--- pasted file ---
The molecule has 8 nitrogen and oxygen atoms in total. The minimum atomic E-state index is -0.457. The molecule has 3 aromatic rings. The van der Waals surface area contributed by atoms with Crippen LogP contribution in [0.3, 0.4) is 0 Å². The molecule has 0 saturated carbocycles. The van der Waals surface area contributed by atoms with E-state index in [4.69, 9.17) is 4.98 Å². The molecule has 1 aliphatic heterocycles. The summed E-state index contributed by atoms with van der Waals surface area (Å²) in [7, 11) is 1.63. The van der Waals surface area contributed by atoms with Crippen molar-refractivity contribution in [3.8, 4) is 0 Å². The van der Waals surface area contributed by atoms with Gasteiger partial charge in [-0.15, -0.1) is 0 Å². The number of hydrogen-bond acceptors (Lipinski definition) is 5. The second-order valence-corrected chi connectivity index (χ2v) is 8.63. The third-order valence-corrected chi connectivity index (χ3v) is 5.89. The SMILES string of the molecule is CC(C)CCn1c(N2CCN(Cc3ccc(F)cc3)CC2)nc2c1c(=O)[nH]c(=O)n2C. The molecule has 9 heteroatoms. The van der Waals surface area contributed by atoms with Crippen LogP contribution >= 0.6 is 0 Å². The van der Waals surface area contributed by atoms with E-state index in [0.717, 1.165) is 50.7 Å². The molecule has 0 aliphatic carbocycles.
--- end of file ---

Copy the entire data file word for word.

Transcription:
The molecule has 8 nitrogen and oxygen atoms in total. The minimum atomic E-state index is -0.457. The molecule has 3 aromatic rings. The van der Waals surface area contributed by atoms with Crippen LogP contribution in [0.3, 0.4) is 0 Å². The molecule has 0 saturated carbocycles. The van der Waals surface area contributed by atoms with E-state index in [4.69, 9.17) is 4.98 Å². The molecule has 1 aliphatic heterocycles. The summed E-state index contributed by atoms with van der Waals surface area (Å²) in [7, 11) is 1.63. The van der Waals surface area contributed by atoms with Crippen molar-refractivity contribution in [3.8, 4) is 0 Å². The van der Waals surface area contributed by atoms with Gasteiger partial charge in [-0.15, -0.1) is 0 Å². The number of hydrogen-bond acceptors (Lipinski definition) is 5. The second-order valence-corrected chi connectivity index (χ2v) is 8.63. The third-order valence-corrected chi connectivity index (χ3v) is 5.89. The SMILES string of the molecule is CC(C)CCn1c(N2CCN(Cc3ccc(F)cc3)CC2)nc2c1c(=O)[nH]c(=O)n2C. The molecule has 9 heteroatoms. The van der Waals surface area contributed by atoms with Crippen LogP contribution >= 0.6 is 0 Å². The van der Waals surface area contributed by atoms with E-state index in [0.717, 1.165) is 50.7 Å². The molecule has 0 aliphatic carbocycles.